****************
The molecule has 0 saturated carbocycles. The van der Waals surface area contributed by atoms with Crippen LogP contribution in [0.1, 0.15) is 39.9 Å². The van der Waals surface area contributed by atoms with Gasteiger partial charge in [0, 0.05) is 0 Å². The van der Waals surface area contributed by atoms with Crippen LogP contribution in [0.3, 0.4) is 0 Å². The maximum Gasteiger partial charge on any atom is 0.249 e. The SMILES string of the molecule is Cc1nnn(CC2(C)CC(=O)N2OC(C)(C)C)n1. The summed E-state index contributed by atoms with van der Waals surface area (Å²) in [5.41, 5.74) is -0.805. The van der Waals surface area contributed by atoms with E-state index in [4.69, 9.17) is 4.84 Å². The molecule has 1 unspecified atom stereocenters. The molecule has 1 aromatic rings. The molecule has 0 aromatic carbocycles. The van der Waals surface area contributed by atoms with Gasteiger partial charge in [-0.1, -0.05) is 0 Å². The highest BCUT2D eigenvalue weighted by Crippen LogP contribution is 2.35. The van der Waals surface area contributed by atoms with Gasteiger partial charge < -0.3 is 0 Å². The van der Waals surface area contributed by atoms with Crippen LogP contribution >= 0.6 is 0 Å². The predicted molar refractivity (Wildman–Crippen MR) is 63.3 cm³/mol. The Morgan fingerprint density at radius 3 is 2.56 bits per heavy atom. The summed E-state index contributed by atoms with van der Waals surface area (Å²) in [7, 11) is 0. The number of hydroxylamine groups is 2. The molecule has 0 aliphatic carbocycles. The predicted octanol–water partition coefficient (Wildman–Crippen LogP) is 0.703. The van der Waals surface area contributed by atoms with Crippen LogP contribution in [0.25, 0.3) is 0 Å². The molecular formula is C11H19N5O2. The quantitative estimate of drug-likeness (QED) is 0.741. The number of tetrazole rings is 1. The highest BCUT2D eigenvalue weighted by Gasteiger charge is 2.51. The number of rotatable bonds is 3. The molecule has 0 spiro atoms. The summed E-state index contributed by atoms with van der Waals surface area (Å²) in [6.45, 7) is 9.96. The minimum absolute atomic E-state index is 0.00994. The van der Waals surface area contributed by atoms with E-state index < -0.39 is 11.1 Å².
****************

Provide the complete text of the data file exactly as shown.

The molecule has 0 saturated carbocycles. The van der Waals surface area contributed by atoms with Crippen LogP contribution in [0.1, 0.15) is 39.9 Å². The van der Waals surface area contributed by atoms with Gasteiger partial charge in [0, 0.05) is 0 Å². The van der Waals surface area contributed by atoms with Crippen LogP contribution in [0.3, 0.4) is 0 Å². The maximum Gasteiger partial charge on any atom is 0.249 e. The SMILES string of the molecule is Cc1nnn(CC2(C)CC(=O)N2OC(C)(C)C)n1. The summed E-state index contributed by atoms with van der Waals surface area (Å²) in [5.41, 5.74) is -0.805. The van der Waals surface area contributed by atoms with E-state index in [4.69, 9.17) is 4.84 Å². The molecule has 1 unspecified atom stereocenters. The molecule has 1 aromatic rings. The molecule has 0 aromatic carbocycles. The van der Waals surface area contributed by atoms with Gasteiger partial charge in [-0.1, -0.05) is 0 Å². The highest BCUT2D eigenvalue weighted by Crippen LogP contribution is 2.35. The van der Waals surface area contributed by atoms with Gasteiger partial charge < -0.3 is 0 Å². The van der Waals surface area contributed by atoms with Crippen LogP contribution >= 0.6 is 0 Å². The predicted molar refractivity (Wildman–Crippen MR) is 63.3 cm³/mol. The Morgan fingerprint density at radius 3 is 2.56 bits per heavy atom. The summed E-state index contributed by atoms with van der Waals surface area (Å²) in [7, 11) is 0. The number of hydroxylamine groups is 2. The molecule has 0 aliphatic carbocycles. The predicted octanol–water partition coefficient (Wildman–Crippen LogP) is 0.703. The van der Waals surface area contributed by atoms with Crippen LogP contribution in [0.25, 0.3) is 0 Å². The molecular formula is C11H19N5O2. The quantitative estimate of drug-likeness (QED) is 0.741. The number of tetrazole rings is 1. The highest BCUT2D eigenvalue weighted by Gasteiger charge is 2.51. The number of rotatable bonds is 3. The molecule has 0 spiro atoms. The summed E-state index contributed by atoms with van der Waals surface area (Å²) in [6.45, 7) is 9.96. The minimum absolute atomic E-state index is 0.00994. The van der Waals surface area contributed by atoms with E-state index < -0.39 is 11.1 Å².